Note: as often happens with this kind of topic, a related discussion has broken out at GNXP.

Written by infoproc

June 18, 2008 at 1:08 am

Returns to elite education

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In an earlier post I discussed a survey of honors college students here at U Oregon, which revealed that very few had a good understanding of elite career choices outside of the traditional ones (law, medicine, engineering, etc.). It’s interesting that, in the past, elite education did not result in greater average earnings once SAT scores are controlled for (see below). But I doubt that will continue to be the case today: almost half the graduating class at Harvard now head into finance, while the top Oregon students don’t know what a hedge fund is.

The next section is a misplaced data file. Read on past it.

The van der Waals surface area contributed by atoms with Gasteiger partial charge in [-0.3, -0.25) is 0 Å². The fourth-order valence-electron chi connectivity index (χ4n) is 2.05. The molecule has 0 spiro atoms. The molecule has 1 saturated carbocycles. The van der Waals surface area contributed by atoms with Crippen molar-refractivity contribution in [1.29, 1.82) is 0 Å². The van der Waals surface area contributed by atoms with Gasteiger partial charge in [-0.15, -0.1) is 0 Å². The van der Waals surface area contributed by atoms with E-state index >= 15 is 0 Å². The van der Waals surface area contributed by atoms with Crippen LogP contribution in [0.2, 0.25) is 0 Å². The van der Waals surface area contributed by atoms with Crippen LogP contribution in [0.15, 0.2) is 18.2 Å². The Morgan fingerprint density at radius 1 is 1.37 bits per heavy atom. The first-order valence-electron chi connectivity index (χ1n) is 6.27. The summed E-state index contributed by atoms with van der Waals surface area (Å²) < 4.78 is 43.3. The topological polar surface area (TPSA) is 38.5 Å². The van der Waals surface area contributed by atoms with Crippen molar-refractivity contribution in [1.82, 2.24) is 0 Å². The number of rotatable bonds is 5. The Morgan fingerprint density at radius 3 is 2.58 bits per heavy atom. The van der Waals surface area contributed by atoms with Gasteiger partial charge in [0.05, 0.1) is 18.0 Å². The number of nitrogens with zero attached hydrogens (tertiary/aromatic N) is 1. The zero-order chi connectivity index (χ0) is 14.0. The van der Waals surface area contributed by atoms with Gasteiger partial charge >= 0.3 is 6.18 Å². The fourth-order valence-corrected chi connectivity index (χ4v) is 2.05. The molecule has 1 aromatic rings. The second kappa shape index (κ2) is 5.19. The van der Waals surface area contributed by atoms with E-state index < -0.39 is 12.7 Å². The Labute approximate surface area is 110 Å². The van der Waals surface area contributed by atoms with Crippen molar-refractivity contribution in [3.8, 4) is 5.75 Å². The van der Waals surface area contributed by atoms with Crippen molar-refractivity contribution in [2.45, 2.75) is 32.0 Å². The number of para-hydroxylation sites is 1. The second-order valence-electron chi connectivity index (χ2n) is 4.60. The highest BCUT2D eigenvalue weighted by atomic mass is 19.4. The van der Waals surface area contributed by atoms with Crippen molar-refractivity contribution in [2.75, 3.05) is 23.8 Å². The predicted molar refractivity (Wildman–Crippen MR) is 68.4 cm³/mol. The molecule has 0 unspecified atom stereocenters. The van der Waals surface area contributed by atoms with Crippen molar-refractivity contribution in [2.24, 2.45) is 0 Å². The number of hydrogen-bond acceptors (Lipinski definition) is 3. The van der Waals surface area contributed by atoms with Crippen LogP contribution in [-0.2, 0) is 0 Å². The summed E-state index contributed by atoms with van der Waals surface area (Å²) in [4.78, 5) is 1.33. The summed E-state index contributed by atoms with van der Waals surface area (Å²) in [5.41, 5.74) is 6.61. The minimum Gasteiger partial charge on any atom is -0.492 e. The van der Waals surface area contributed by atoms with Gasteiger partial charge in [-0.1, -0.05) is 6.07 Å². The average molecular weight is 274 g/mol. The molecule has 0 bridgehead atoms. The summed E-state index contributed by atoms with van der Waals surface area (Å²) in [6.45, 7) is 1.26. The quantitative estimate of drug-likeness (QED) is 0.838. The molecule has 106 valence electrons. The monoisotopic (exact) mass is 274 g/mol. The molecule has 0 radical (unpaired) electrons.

NYTimes: …Recent research also suggests that lower-income students benefit more from an elite education than other students do. Two economists, Alan B. Krueger and Stacy Berg Dale, studied the earnings of college graduates and found that for most, the selectivity of their alma maters had little effect on their incomes once other factors, like SAT scores, were taken into account. To use a hypothetical example, a graduate of North Carolina State who scored a 1200 on the SAT makes as much, on average, as a Duke graduate with a 1200. But there was an exception: poor students. Even controlling for test scores, they made more money if they went to elite colleges. They evidently gained something like closer contact with professors, exposure to new kinds of jobs or connections that they couldn’t get elsewhere.